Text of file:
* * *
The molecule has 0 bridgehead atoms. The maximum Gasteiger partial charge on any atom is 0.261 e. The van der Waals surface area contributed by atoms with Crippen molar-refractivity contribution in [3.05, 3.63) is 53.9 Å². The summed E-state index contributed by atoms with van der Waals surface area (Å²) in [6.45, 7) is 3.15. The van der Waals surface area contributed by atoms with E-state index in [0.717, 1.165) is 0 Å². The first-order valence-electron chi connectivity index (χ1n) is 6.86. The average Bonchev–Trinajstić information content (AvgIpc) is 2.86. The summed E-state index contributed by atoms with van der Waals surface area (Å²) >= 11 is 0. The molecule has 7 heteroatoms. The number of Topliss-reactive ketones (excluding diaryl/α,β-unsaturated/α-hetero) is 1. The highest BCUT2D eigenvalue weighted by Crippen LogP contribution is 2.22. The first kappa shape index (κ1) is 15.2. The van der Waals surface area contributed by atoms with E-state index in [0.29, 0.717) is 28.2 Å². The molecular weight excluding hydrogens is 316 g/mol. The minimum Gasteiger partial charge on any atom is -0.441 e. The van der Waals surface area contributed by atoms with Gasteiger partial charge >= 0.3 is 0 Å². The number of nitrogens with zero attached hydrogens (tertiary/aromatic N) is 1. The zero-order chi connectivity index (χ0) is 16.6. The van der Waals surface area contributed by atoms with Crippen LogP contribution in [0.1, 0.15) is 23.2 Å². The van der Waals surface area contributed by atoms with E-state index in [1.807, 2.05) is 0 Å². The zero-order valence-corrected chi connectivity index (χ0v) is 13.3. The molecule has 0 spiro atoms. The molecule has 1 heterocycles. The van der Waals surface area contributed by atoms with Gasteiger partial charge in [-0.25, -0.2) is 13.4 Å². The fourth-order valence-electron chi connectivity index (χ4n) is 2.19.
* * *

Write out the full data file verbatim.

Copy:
The molecule has 0 bridgehead atoms. The maximum Gasteiger partial charge on any atom is 0.261 e. The van der Waals surface area contributed by atoms with Crippen molar-refractivity contribution in [3.05, 3.63) is 53.9 Å². The summed E-state index contributed by atoms with van der Waals surface area (Å²) in [6.45, 7) is 3.15. The van der Waals surface area contributed by atoms with E-state index in [0.717, 1.165) is 0 Å². The first-order valence-electron chi connectivity index (χ1n) is 6.86. The average Bonchev–Trinajstić information content (AvgIpc) is 2.86. The summed E-state index contributed by atoms with van der Waals surface area (Å²) >= 11 is 0. The molecule has 7 heteroatoms. The number of Topliss-reactive ketones (excluding diaryl/α,β-unsaturated/α-hetero) is 1. The highest BCUT2D eigenvalue weighted by Crippen LogP contribution is 2.22. The first kappa shape index (κ1) is 15.2. The van der Waals surface area contributed by atoms with E-state index in [0.29, 0.717) is 28.2 Å². The molecular weight excluding hydrogens is 316 g/mol. The minimum Gasteiger partial charge on any atom is -0.441 e. The van der Waals surface area contributed by atoms with Gasteiger partial charge >= 0.3 is 0 Å². The number of nitrogens with zero attached hydrogens (tertiary/aromatic N) is 1. The zero-order chi connectivity index (χ0) is 16.6. The van der Waals surface area contributed by atoms with Crippen LogP contribution in [0.1, 0.15) is 23.2 Å². The van der Waals surface area contributed by atoms with E-state index in [1.807, 2.05) is 0 Å². The zero-order valence-corrected chi connectivity index (χ0v) is 13.3. The molecule has 0 spiro atoms. The molecule has 1 heterocycles. The van der Waals surface area contributed by atoms with Gasteiger partial charge in [-0.25, -0.2) is 13.4 Å². The fourth-order valence-electron chi connectivity index (χ4n) is 2.19.